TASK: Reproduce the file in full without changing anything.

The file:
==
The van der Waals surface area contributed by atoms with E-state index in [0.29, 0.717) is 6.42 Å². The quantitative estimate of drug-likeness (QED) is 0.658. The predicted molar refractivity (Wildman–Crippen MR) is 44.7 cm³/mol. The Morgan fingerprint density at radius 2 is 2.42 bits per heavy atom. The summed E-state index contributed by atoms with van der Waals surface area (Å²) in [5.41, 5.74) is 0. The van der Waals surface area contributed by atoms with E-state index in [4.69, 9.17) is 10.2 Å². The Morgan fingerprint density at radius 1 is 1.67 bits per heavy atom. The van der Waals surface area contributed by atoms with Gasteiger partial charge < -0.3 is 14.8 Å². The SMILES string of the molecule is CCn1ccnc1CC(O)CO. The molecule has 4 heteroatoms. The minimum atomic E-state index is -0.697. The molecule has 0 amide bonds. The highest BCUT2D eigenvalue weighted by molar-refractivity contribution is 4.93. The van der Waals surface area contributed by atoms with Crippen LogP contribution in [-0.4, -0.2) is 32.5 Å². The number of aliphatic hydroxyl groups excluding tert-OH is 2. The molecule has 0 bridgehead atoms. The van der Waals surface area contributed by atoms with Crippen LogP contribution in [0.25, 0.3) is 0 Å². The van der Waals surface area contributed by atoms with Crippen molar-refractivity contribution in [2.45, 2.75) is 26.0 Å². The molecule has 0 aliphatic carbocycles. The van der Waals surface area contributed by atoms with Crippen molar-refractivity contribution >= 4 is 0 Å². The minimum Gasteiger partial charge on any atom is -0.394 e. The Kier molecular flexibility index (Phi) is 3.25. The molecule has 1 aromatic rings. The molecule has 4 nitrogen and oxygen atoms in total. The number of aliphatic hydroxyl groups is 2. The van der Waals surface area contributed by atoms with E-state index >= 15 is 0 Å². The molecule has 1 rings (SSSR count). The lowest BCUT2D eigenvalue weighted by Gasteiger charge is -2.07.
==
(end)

The van der Waals surface area contributed by atoms with E-state index in [0.29, 0.717) is 6.42 Å². The quantitative estimate of drug-likeness (QED) is 0.658. The predicted molar refractivity (Wildman–Crippen MR) is 44.7 cm³/mol. The Morgan fingerprint density at radius 2 is 2.42 bits per heavy atom. The summed E-state index contributed by atoms with van der Waals surface area (Å²) in [5.41, 5.74) is 0. The van der Waals surface area contributed by atoms with E-state index in [4.69, 9.17) is 10.2 Å². The Morgan fingerprint density at radius 1 is 1.67 bits per heavy atom. The van der Waals surface area contributed by atoms with Gasteiger partial charge < -0.3 is 14.8 Å². The SMILES string of the molecule is CCn1ccnc1CC(O)CO. The molecule has 4 heteroatoms. The minimum atomic E-state index is -0.697. The molecule has 0 amide bonds. The highest BCUT2D eigenvalue weighted by molar-refractivity contribution is 4.93. The van der Waals surface area contributed by atoms with Crippen LogP contribution in [-0.4, -0.2) is 32.5 Å². The number of aliphatic hydroxyl groups excluding tert-OH is 2. The molecule has 0 bridgehead atoms. The van der Waals surface area contributed by atoms with Crippen LogP contribution in [0.25, 0.3) is 0 Å². The van der Waals surface area contributed by atoms with Crippen molar-refractivity contribution in [2.45, 2.75) is 26.0 Å². The molecule has 0 aliphatic carbocycles. The van der Waals surface area contributed by atoms with Crippen molar-refractivity contribution >= 4 is 0 Å². The minimum Gasteiger partial charge on any atom is -0.394 e. The Kier molecular flexibility index (Phi) is 3.25. The molecule has 1 aromatic rings. The molecule has 4 nitrogen and oxygen atoms in total. The number of aliphatic hydroxyl groups is 2. The van der Waals surface area contributed by atoms with E-state index >= 15 is 0 Å². The molecule has 1 rings (SSSR count). The lowest BCUT2D eigenvalue weighted by Gasteiger charge is -2.07.